Understanding Multiple Intelligences as a Learning Bedrock
2019-05-15 Elizaveta Pachina Alumni Experiences
Once I saw a satirical cartoon. Different animals such as a monkey, a fish, a giraffe, a snail, and a tiger were sitting in desks. In front of all the animals, was a godlike man pointing a tree. He then said, “The first one to climb that tree gets an A”. I laughed the first time I saw it. Then, I was saddened.
My initial response was somewhat of a bittersweet reminiscence, in which I remember what it was to study, the difficulties and the rewards, my fellow classmates and my teachers. Most of us could relate to the satirical cartoon. Nonetheless, the cartoon is not about the students themselves and which ones are better and worse. It is about the teaching system and its faults.
This post was written by our TEFL certification graduate Mariana V.
Traditional Teaching Techniques
The standardized teaching methods (at least for most public and private schools) is outdated. Like Abigail Cox said “The current education system was designed during the agrarian era and only slightly modified during industrial times, and it was created with the intent of imparting values and skills of these times onto students. The transition between the agrarian and industrial eras was influenced by the ideology that public education was the best method of teaching unruly children discipline”.
Besides the fact that most children in the 1800’s were either working or orphans, nowadays there is no need for such an education system. Discipline is always something to be taught and to continue learning. Most of it, we have to learn it by authoritative figures such as parents. Teachers are not obligated to have that role anymore. On the contrary, with new technologies (such as the first industrial revolution) there must be a new education system.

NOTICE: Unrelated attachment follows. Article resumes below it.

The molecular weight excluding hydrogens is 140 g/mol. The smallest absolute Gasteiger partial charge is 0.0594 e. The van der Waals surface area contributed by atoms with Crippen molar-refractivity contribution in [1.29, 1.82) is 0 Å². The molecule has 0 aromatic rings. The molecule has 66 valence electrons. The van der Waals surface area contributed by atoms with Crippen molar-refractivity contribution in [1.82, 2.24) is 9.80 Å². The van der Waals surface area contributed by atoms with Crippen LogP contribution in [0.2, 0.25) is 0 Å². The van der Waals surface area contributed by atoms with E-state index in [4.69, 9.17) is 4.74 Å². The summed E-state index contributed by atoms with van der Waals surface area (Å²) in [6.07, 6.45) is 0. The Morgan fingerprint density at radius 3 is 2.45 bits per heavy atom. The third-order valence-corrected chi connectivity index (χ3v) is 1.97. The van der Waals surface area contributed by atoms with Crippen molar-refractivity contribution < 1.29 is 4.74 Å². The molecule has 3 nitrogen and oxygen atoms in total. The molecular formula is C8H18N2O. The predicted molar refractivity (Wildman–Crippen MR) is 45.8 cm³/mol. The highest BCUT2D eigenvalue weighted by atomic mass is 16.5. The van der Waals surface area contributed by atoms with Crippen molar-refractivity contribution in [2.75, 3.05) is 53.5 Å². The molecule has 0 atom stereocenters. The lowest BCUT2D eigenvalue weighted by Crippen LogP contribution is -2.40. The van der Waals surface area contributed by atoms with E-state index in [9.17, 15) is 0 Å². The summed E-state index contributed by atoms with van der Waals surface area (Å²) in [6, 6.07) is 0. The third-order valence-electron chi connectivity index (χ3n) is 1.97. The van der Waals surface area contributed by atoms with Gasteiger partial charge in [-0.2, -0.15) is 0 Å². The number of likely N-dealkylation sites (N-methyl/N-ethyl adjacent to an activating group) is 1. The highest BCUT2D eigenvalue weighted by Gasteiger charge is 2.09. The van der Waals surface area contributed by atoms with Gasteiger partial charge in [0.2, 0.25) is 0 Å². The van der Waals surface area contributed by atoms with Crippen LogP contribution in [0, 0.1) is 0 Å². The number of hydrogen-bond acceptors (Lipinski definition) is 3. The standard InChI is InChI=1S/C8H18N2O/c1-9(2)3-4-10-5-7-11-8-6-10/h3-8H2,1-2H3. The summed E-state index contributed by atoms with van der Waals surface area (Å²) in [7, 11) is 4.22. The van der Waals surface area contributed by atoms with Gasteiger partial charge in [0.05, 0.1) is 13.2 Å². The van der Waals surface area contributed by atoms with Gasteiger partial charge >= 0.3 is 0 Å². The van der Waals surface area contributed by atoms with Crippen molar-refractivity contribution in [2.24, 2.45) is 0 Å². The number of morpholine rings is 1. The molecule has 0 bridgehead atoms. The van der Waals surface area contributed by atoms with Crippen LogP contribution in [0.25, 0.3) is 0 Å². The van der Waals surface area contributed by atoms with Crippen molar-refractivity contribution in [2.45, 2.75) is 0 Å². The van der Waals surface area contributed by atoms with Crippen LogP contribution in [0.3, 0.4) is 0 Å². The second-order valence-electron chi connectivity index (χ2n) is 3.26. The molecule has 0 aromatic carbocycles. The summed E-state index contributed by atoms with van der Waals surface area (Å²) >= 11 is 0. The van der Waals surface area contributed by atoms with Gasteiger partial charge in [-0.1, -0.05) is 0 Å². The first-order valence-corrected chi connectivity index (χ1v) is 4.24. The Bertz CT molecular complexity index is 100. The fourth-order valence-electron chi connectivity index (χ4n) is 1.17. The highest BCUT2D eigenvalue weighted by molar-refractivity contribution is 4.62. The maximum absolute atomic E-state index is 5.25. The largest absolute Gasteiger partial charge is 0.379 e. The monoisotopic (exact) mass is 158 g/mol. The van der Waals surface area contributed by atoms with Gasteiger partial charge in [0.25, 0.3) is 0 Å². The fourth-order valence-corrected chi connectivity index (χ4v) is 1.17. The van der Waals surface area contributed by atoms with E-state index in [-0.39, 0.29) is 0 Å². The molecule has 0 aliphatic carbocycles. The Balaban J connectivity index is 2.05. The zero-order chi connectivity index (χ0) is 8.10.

But, what should we base off the new education system? For starters, multiple intelligence. In this theory, there are 8: Linguistic, logical-mathematical, spatial, bodily-kinesthetic, musical, interpersonal, intrapersonal and naturalist intelligence.
When I was in elementary school, a teacher explained to us the multiple intelligence theory. She said that linguistic was for people with ease of words, logical-mathematical to numbers and reasoning, spatial to pictures, bodily-kinesthetic to their body and movement, musical have easiness with rhythms and patterns, interpersonal or “people’s person”, intrapersonal for reflection and naturalist see patterns within nature. The next thing we did was a conceptual map of the different bits of intelligence with drawings and explanations. After that, we resumed our class.
So, if there is knowledge of different intelligence since 1983, why didn’t we expand more on that? Just like my teacher, it is easier said than done. The school won’t allow teachers to ‘diverse’ teaching methods. The education system won’t allow the school to ‘diverse’, and it goes on and on.
Also Read: Top Qualities To Teach Kindergarteners
Importance for Teachers
As a teacher, we must comprehend that there will always be restrictions on our teaching methods or ideologies. We won’t be able to teach what we think would be the best method in most cases. Nonetheless, we should try different approaches. If there are no regulated or standardized tests to prove different bits of intelligence within a group of students, we should do it on our own. And try to be more sensitive with students that do not have linguistic, logical-mathematical and bodily-kinesthetic intelligence. Trying to understand the different intelligence within a group and changing teaching methods accordingly to the commodity and understanding of our students, is a basic principle for teachers. Even if we are not evaluated or required to do it, we have principles and values as an obligation to do so.
Also Read: How I Constructed My First ESL Lesson Plan
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